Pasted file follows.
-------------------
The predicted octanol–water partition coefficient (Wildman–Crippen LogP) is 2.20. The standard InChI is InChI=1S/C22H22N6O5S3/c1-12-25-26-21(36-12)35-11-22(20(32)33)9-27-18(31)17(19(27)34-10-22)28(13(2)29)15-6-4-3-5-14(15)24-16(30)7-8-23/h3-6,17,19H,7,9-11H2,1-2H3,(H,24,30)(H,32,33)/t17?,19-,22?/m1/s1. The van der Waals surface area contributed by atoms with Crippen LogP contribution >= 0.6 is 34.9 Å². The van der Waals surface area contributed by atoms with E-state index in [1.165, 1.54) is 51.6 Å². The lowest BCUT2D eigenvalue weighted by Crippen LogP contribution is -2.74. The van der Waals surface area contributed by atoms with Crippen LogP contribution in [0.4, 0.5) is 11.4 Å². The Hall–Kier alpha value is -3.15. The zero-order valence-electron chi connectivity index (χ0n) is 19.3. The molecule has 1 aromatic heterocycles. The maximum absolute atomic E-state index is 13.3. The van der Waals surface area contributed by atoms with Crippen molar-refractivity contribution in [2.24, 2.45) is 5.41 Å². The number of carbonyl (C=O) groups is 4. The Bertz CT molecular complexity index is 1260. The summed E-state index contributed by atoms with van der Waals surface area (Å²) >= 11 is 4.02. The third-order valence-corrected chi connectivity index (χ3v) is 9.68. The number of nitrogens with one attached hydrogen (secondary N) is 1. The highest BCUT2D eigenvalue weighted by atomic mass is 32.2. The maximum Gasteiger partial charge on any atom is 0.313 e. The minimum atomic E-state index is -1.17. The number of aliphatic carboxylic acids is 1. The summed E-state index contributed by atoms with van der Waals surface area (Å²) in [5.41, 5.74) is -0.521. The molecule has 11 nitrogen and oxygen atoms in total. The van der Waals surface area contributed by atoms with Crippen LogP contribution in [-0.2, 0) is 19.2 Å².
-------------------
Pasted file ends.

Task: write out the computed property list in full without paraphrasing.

The predicted octanol–water partition coefficient (Wildman–Crippen LogP) is 2.20. The standard InChI is InChI=1S/C22H22N6O5S3/c1-12-25-26-21(36-12)35-11-22(20(32)33)9-27-18(31)17(19(27)34-10-22)28(13(2)29)15-6-4-3-5-14(15)24-16(30)7-8-23/h3-6,17,19H,7,9-11H2,1-2H3,(H,24,30)(H,32,33)/t17?,19-,22?/m1/s1. The van der Waals surface area contributed by atoms with Crippen LogP contribution >= 0.6 is 34.9 Å². The van der Waals surface area contributed by atoms with E-state index in [1.165, 1.54) is 51.6 Å². The lowest BCUT2D eigenvalue weighted by Crippen LogP contribution is -2.74. The van der Waals surface area contributed by atoms with Crippen LogP contribution in [0.4, 0.5) is 11.4 Å². The Hall–Kier alpha value is -3.15. The zero-order valence-electron chi connectivity index (χ0n) is 19.3. The molecule has 1 aromatic heterocycles. The maximum absolute atomic E-state index is 13.3. The van der Waals surface area contributed by atoms with Crippen molar-refractivity contribution in [2.24, 2.45) is 5.41 Å². The number of carbonyl (C=O) groups is 4. The Bertz CT molecular complexity index is 1260. The summed E-state index contributed by atoms with van der Waals surface area (Å²) >= 11 is 4.02. The third-order valence-corrected chi connectivity index (χ3v) is 9.68. The number of nitrogens with one attached hydrogen (secondary N) is 1. The highest BCUT2D eigenvalue weighted by atomic mass is 32.2. The maximum Gasteiger partial charge on any atom is 0.313 e. The minimum atomic E-state index is -1.17. The number of aliphatic carboxylic acids is 1. The summed E-state index contributed by atoms with van der Waals surface area (Å²) in [5.41, 5.74) is -0.521. The molecule has 11 nitrogen and oxygen atoms in total. The van der Waals surface area contributed by atoms with Crippen LogP contribution in [-0.2, 0) is 19.2 Å².